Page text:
Anyone who has sat in the back of a taxi cab fumbling foreign currency while frantically trying to remember the right amount to tip (is it 5%? 10%? Just a few coins?) knows that it’s a good idea to research local customs around tipping before visiting a new city. It’s tempting to assume that, when in doubt, better to overtip than appear stingy, but it turns out that in some countries, this is a very bad idea. We chatted with our local experts in each of the non-North American cities where we operate to find out exactly how, and how much, it’s appropriate to tip.
Rome, Florence, Venice, and Naples
In Italy, like many other European countries, tips are appreciated but not compulsory. In most restaurants, it’s polite to leave one to two euros per person. Tips are not required in taxis, hair salons, or hotels. For an even deeper understanding, Katie Parla has a very thorough run-down on tipping customs in Italy.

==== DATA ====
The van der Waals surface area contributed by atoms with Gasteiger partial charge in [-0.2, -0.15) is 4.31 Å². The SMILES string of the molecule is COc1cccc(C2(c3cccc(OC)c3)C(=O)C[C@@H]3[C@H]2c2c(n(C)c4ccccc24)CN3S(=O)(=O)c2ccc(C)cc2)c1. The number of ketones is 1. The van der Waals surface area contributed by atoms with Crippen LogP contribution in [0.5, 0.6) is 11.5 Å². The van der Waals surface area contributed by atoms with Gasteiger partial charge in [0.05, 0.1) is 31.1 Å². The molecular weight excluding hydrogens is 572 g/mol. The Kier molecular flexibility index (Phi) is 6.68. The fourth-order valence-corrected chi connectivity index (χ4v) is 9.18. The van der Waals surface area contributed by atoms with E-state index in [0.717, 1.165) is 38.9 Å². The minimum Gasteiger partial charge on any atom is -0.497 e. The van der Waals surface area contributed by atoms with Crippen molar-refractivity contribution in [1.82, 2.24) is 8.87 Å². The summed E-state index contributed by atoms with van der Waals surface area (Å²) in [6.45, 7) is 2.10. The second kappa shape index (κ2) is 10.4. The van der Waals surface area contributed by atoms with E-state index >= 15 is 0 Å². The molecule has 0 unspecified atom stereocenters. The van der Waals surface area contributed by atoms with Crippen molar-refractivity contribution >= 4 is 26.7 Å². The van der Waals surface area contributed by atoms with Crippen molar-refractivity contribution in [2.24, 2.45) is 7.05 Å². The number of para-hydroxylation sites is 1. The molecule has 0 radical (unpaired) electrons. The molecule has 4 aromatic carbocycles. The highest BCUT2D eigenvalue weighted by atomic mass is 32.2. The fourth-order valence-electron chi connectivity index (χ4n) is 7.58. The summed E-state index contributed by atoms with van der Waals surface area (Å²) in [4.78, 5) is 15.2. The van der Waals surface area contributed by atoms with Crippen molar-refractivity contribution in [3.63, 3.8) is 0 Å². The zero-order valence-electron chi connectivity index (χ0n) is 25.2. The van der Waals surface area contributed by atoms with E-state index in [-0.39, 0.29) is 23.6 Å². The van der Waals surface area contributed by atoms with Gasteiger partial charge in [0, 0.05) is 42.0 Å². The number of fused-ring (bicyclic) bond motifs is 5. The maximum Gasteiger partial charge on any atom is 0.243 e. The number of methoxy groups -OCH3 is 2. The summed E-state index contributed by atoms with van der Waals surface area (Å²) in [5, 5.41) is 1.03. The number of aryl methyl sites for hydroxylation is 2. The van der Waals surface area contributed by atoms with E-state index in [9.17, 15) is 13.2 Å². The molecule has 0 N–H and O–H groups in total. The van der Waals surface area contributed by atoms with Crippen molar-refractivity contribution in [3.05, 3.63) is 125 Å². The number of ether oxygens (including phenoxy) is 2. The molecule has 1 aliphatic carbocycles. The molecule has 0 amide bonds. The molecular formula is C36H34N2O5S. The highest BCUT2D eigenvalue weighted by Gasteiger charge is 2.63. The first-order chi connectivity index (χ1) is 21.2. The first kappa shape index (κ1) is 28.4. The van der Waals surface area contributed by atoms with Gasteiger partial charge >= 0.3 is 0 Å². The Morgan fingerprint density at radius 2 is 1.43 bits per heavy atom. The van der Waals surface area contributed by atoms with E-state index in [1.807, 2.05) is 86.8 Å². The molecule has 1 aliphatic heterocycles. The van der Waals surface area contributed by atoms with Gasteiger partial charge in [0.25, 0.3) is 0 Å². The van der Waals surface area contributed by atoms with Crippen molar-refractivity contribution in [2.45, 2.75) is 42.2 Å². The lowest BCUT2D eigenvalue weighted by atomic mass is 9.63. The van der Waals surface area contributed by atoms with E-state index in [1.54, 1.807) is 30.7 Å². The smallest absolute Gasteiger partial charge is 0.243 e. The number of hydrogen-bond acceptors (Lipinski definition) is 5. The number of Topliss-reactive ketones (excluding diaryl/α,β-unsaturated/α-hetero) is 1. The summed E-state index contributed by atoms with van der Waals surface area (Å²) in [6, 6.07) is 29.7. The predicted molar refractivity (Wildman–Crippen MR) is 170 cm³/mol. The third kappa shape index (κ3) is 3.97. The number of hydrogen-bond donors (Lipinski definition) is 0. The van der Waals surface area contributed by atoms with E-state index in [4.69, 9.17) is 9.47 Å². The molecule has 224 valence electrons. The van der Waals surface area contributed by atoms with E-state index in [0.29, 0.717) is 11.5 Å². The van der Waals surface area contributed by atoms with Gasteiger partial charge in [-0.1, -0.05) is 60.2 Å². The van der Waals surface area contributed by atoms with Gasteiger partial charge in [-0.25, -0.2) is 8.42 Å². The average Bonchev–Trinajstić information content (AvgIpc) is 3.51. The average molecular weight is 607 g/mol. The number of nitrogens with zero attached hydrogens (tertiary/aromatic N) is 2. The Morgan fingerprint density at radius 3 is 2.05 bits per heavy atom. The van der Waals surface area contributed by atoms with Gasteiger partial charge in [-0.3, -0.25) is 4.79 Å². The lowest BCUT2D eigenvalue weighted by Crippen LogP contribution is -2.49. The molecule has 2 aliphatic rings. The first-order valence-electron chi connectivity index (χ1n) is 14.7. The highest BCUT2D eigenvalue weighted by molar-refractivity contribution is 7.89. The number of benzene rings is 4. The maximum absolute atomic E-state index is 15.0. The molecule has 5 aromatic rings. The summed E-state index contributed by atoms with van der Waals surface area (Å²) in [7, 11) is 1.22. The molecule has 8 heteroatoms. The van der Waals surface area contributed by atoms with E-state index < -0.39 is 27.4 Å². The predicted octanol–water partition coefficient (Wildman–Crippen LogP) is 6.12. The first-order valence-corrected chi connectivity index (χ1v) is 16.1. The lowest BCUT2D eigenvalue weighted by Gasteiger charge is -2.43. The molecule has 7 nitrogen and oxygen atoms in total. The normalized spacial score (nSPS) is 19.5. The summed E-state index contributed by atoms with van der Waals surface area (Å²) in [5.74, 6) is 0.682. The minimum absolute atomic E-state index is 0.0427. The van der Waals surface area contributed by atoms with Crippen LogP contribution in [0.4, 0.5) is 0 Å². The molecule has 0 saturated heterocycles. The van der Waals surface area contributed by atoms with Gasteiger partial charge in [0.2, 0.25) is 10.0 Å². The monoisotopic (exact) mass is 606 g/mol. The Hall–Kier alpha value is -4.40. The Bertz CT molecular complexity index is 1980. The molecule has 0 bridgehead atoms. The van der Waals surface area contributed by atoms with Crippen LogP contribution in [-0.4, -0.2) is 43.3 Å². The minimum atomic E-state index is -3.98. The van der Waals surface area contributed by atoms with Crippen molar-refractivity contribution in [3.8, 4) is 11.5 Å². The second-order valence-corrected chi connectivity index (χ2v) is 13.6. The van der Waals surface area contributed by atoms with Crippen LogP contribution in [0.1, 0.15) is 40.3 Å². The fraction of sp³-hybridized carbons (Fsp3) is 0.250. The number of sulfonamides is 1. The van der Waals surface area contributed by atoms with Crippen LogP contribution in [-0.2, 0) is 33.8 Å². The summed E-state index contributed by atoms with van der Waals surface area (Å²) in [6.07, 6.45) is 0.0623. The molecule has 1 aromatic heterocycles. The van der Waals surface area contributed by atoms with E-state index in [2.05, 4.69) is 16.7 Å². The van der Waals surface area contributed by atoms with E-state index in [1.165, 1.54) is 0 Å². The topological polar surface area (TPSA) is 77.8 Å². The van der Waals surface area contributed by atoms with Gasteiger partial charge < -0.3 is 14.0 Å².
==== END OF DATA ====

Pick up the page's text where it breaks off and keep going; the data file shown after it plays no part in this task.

Fine dining establishments expect a 10-15% tip, but in regular restaurants, bistros, and cafés, one to three euros – depending on the quality of the service – is adequate. Courtney Delaunay, Parisian docent and our new France docent manager, says that gratuity for taxi drivers or porters in hotels follows the same custom – one to three euros depending on the quality of the service.
Madrid and Barcelona
Spain is another country where tipping is light by American standards. It’s not necessary to tip for a taxi ride or a drink in a café, although it’s acceptable to round up to the nearest euro on the bill. Like Parisian restaurants, restaurants in Spain are happy with a one to three euro tip.